Isn’t being organized a good feature in a President?
“I’m bringing to you and to the people of the United States the gratitude of the Afghan people for the support that your taxpayers’ money has provided Afghanistan over the past decade and for the difference that it has made to the well-being of the Afghan people,” he told Obama.
Getting out of the opium poppy business would be a more sincere thank you.
Today’s Wall Street Journal has an astonishing column written by Hannes Swoboda, a member of the European Parliament.
Europe Can Spend Its Way to Growth
…The Merkel dogma “Yes to growth, but no to debt” can only be understood as a polemic, an ideological statement. Because it makes no sense for the economy or for society.
Should companies that seek to grow not be allowed to take out loans anymore? Should states, in order to fight recession and unemployment, not assume debt? If that is the line of argumentation, what can possibly be the result of Wednesday’s informal summit on European growth?
I’m no economist, but I can distinguish between a private company borrowing in order to grow and a government borrowing to spend.
Private enterprise creates wealth. Government spends wealth created by private enterprise.
When the government borrows to fund its deficits, it sucks up capital that could have created wealth.
(Yes, government spending can help business by becoming its customer, but long-term this is a perpetual motion machine — an unsustainable fantasy.)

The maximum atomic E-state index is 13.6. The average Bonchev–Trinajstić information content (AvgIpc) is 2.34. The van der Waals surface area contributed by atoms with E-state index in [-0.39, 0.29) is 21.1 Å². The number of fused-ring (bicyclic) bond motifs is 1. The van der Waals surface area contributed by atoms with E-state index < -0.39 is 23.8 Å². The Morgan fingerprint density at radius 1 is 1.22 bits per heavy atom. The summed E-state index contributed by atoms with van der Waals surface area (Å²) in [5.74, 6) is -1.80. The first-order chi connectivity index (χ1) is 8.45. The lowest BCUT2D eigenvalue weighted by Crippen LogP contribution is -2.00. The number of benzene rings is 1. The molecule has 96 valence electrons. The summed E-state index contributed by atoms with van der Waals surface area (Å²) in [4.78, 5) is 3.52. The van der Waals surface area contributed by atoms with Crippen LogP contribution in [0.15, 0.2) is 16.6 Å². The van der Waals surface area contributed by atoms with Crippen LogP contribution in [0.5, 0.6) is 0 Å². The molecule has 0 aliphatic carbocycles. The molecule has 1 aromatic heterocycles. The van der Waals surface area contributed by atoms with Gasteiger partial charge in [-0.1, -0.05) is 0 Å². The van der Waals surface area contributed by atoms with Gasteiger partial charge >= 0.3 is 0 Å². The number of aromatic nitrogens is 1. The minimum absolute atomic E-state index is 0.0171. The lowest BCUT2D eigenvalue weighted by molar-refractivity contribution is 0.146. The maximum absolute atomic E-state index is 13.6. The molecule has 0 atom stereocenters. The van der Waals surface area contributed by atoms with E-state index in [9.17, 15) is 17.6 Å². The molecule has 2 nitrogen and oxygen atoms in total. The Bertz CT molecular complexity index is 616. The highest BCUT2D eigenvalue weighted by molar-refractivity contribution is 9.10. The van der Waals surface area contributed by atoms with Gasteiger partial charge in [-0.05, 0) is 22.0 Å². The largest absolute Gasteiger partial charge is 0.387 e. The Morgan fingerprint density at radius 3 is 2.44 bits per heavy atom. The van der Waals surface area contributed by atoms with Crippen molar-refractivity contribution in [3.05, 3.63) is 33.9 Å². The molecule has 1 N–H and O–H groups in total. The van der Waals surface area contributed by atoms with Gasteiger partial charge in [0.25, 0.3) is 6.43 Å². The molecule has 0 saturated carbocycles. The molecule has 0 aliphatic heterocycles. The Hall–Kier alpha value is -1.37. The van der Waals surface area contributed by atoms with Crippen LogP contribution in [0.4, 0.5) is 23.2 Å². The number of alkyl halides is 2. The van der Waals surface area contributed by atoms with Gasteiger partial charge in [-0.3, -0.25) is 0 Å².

In view of the rising levels of debt compared with gross domestic product in most European countries, we must take stock of the disastrous effects of the one-sided austerity politics and also recognize their antisocial character, proven by record unemployment figures. The collapse of some governments—notably in France and Greece—and the increasing strength of extremist parties further demonstrate the political danger. How many more facts does it take to end these austerity policies?
Austerity in France was defined by some as raising the retirement age from 60 to 62. Greece is another story altogether.
Here is Michael Lewis, author of The Blind Side, Moneyball and other good books, on the Greeks.
..As it turned out, what the Greeks wanted to do, once the lights went out and they were alone in the dark with a pile of borrowed money, was turn their government into a piñata stuffed with fantastic sums and give as many citizens as possible a whack at it.